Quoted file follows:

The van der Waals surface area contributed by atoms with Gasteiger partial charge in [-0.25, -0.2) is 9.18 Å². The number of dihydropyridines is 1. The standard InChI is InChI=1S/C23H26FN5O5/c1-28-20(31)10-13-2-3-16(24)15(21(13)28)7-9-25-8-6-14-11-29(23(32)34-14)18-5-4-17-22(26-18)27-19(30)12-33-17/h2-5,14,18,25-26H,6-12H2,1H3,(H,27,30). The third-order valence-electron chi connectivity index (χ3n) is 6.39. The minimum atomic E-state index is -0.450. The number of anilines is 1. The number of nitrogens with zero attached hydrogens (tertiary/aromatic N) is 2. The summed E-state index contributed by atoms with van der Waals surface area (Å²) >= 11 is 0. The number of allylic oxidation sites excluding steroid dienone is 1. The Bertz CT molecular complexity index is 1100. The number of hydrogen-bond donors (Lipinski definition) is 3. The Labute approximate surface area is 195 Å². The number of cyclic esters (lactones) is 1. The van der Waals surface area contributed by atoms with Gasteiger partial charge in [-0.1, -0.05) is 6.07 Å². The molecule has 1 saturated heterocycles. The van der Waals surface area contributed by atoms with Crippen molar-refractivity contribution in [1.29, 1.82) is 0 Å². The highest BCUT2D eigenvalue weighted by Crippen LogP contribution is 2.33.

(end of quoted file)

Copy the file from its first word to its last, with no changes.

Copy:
The van der Waals surface area contributed by atoms with Gasteiger partial charge in [-0.25, -0.2) is 9.18 Å². The number of dihydropyridines is 1. The standard InChI is InChI=1S/C23H26FN5O5/c1-28-20(31)10-13-2-3-16(24)15(21(13)28)7-9-25-8-6-14-11-29(23(32)34-14)18-5-4-17-22(26-18)27-19(30)12-33-17/h2-5,14,18,25-26H,6-12H2,1H3,(H,27,30). The third-order valence-electron chi connectivity index (χ3n) is 6.39. The minimum atomic E-state index is -0.450. The number of anilines is 1. The number of nitrogens with zero attached hydrogens (tertiary/aromatic N) is 2. The summed E-state index contributed by atoms with van der Waals surface area (Å²) >= 11 is 0. The number of allylic oxidation sites excluding steroid dienone is 1. The Bertz CT molecular complexity index is 1100. The number of hydrogen-bond donors (Lipinski definition) is 3. The Labute approximate surface area is 195 Å². The number of cyclic esters (lactones) is 1. The van der Waals surface area contributed by atoms with Gasteiger partial charge in [-0.1, -0.05) is 6.07 Å². The molecule has 1 saturated heterocycles. The van der Waals surface area contributed by atoms with Crippen molar-refractivity contribution in [1.29, 1.82) is 0 Å². The highest BCUT2D eigenvalue weighted by Crippen LogP contribution is 2.33.